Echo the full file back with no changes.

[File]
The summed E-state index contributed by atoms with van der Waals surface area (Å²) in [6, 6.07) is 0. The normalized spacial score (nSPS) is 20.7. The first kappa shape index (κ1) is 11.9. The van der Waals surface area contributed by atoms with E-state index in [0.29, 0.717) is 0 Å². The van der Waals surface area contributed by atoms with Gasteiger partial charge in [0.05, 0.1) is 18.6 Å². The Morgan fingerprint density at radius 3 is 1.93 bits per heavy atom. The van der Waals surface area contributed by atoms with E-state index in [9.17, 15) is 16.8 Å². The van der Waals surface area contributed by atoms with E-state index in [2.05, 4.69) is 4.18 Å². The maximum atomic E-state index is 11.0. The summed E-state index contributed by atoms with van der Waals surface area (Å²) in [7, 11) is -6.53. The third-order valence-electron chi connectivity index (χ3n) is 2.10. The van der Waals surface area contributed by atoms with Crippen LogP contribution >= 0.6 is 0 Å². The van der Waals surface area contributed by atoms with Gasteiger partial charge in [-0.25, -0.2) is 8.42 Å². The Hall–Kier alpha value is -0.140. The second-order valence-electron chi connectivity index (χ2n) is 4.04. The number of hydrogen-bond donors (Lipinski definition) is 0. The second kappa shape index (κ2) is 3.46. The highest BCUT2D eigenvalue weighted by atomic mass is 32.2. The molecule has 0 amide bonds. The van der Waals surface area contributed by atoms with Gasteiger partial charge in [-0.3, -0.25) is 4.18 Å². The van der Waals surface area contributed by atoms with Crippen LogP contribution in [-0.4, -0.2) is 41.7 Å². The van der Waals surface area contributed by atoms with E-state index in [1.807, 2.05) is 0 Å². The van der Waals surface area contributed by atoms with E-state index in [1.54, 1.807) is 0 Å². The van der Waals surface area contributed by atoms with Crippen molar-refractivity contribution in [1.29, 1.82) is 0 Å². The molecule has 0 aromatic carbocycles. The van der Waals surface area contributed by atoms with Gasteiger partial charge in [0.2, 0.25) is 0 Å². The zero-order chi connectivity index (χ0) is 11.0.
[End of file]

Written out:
The summed E-state index contributed by atoms with van der Waals surface area (Å²) in [6, 6.07) is 0. The normalized spacial score (nSPS) is 20.7. The first kappa shape index (κ1) is 11.9. The van der Waals surface area contributed by atoms with E-state index in [0.29, 0.717) is 0 Å². The van der Waals surface area contributed by atoms with Gasteiger partial charge in [0.05, 0.1) is 18.6 Å². The Morgan fingerprint density at radius 3 is 1.93 bits per heavy atom. The van der Waals surface area contributed by atoms with E-state index in [9.17, 15) is 16.8 Å². The van der Waals surface area contributed by atoms with E-state index in [2.05, 4.69) is 4.18 Å². The maximum atomic E-state index is 11.0. The summed E-state index contributed by atoms with van der Waals surface area (Å²) in [7, 11) is -6.53. The third-order valence-electron chi connectivity index (χ3n) is 2.10. The van der Waals surface area contributed by atoms with Crippen LogP contribution >= 0.6 is 0 Å². The van der Waals surface area contributed by atoms with Gasteiger partial charge in [-0.25, -0.2) is 8.42 Å². The Hall–Kier alpha value is -0.140. The second-order valence-electron chi connectivity index (χ2n) is 4.04. The number of hydrogen-bond donors (Lipinski definition) is 0. The second kappa shape index (κ2) is 3.46. The highest BCUT2D eigenvalue weighted by atomic mass is 32.2. The molecule has 0 amide bonds. The van der Waals surface area contributed by atoms with Gasteiger partial charge in [-0.3, -0.25) is 4.18 Å². The van der Waals surface area contributed by atoms with Crippen LogP contribution in [-0.4, -0.2) is 41.7 Å². The van der Waals surface area contributed by atoms with E-state index in [1.807, 2.05) is 0 Å². The van der Waals surface area contributed by atoms with E-state index in [1.54, 1.807) is 0 Å². The van der Waals surface area contributed by atoms with Crippen molar-refractivity contribution in [1.29, 1.82) is 0 Å². The molecule has 0 aromatic carbocycles. The van der Waals surface area contributed by atoms with Gasteiger partial charge in [0.2, 0.25) is 0 Å². The zero-order chi connectivity index (χ0) is 11.0.